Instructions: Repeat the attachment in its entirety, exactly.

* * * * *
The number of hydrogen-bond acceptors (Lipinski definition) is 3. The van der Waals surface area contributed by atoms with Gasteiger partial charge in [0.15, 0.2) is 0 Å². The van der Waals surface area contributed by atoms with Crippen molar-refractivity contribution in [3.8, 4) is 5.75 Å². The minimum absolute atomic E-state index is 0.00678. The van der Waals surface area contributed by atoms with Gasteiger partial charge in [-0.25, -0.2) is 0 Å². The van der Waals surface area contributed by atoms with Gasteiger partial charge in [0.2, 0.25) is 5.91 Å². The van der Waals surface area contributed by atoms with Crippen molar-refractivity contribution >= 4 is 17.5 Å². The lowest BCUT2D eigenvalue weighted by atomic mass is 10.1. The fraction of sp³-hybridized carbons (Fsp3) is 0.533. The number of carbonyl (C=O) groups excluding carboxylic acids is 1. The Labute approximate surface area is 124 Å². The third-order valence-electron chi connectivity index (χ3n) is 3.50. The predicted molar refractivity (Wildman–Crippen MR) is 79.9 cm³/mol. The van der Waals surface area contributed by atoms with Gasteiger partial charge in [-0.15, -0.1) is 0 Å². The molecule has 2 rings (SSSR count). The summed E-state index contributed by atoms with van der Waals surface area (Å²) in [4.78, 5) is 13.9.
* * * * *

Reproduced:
The number of hydrogen-bond acceptors (Lipinski definition) is 3. The van der Waals surface area contributed by atoms with Gasteiger partial charge in [0.15, 0.2) is 0 Å². The van der Waals surface area contributed by atoms with Crippen molar-refractivity contribution in [3.8, 4) is 5.75 Å². The minimum absolute atomic E-state index is 0.00678. The van der Waals surface area contributed by atoms with Gasteiger partial charge in [-0.25, -0.2) is 0 Å². The van der Waals surface area contributed by atoms with Gasteiger partial charge in [0.2, 0.25) is 5.91 Å². The van der Waals surface area contributed by atoms with Crippen molar-refractivity contribution >= 4 is 17.5 Å². The lowest BCUT2D eigenvalue weighted by atomic mass is 10.1. The fraction of sp³-hybridized carbons (Fsp3) is 0.533. The number of carbonyl (C=O) groups excluding carboxylic acids is 1. The Labute approximate surface area is 124 Å². The third-order valence-electron chi connectivity index (χ3n) is 3.50. The predicted molar refractivity (Wildman–Crippen MR) is 79.9 cm³/mol. The van der Waals surface area contributed by atoms with Gasteiger partial charge in [-0.15, -0.1) is 0 Å². The molecule has 2 rings (SSSR count). The summed E-state index contributed by atoms with van der Waals surface area (Å²) in [4.78, 5) is 13.9.